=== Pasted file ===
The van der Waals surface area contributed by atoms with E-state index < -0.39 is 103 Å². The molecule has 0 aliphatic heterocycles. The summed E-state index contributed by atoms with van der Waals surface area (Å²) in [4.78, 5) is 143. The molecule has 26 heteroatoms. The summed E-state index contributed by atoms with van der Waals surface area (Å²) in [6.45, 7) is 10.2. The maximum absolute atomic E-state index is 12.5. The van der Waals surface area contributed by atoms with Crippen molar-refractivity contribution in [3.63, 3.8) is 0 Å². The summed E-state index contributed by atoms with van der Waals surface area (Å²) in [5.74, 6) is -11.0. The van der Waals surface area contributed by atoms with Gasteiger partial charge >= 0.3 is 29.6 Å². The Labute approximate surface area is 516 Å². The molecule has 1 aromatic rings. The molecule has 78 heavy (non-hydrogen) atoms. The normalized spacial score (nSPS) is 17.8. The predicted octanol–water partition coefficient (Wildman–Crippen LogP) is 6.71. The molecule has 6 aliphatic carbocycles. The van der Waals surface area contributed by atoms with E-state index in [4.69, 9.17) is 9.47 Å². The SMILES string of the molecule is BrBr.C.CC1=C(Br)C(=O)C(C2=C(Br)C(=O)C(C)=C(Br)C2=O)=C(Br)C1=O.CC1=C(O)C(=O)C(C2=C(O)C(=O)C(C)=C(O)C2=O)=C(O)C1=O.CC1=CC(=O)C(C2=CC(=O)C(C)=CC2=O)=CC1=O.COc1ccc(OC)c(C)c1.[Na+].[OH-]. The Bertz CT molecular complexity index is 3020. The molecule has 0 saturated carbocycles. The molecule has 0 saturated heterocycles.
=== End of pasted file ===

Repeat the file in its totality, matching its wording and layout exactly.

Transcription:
The van der Waals surface area contributed by atoms with E-state index < -0.39 is 103 Å². The molecule has 0 aliphatic heterocycles. The summed E-state index contributed by atoms with van der Waals surface area (Å²) in [4.78, 5) is 143. The molecule has 26 heteroatoms. The summed E-state index contributed by atoms with van der Waals surface area (Å²) in [6.45, 7) is 10.2. The maximum absolute atomic E-state index is 12.5. The van der Waals surface area contributed by atoms with Crippen molar-refractivity contribution in [3.63, 3.8) is 0 Å². The summed E-state index contributed by atoms with van der Waals surface area (Å²) in [5.74, 6) is -11.0. The van der Waals surface area contributed by atoms with Gasteiger partial charge >= 0.3 is 29.6 Å². The Labute approximate surface area is 516 Å². The molecule has 1 aromatic rings. The molecule has 78 heavy (non-hydrogen) atoms. The normalized spacial score (nSPS) is 17.8. The predicted octanol–water partition coefficient (Wildman–Crippen LogP) is 6.71. The molecule has 6 aliphatic carbocycles. The van der Waals surface area contributed by atoms with E-state index in [4.69, 9.17) is 9.47 Å². The SMILES string of the molecule is BrBr.C.CC1=C(Br)C(=O)C(C2=C(Br)C(=O)C(C)=C(Br)C2=O)=C(Br)C1=O.CC1=C(O)C(=O)C(C2=C(O)C(=O)C(C)=C(O)C2=O)=C(O)C1=O.CC1=CC(=O)C(C2=CC(=O)C(C)=CC2=O)=CC1=O.COc1ccc(OC)c(C)c1.[Na+].[OH-]. The Bertz CT molecular complexity index is 3020. The molecule has 0 saturated carbocycles. The molecule has 0 saturated heterocycles.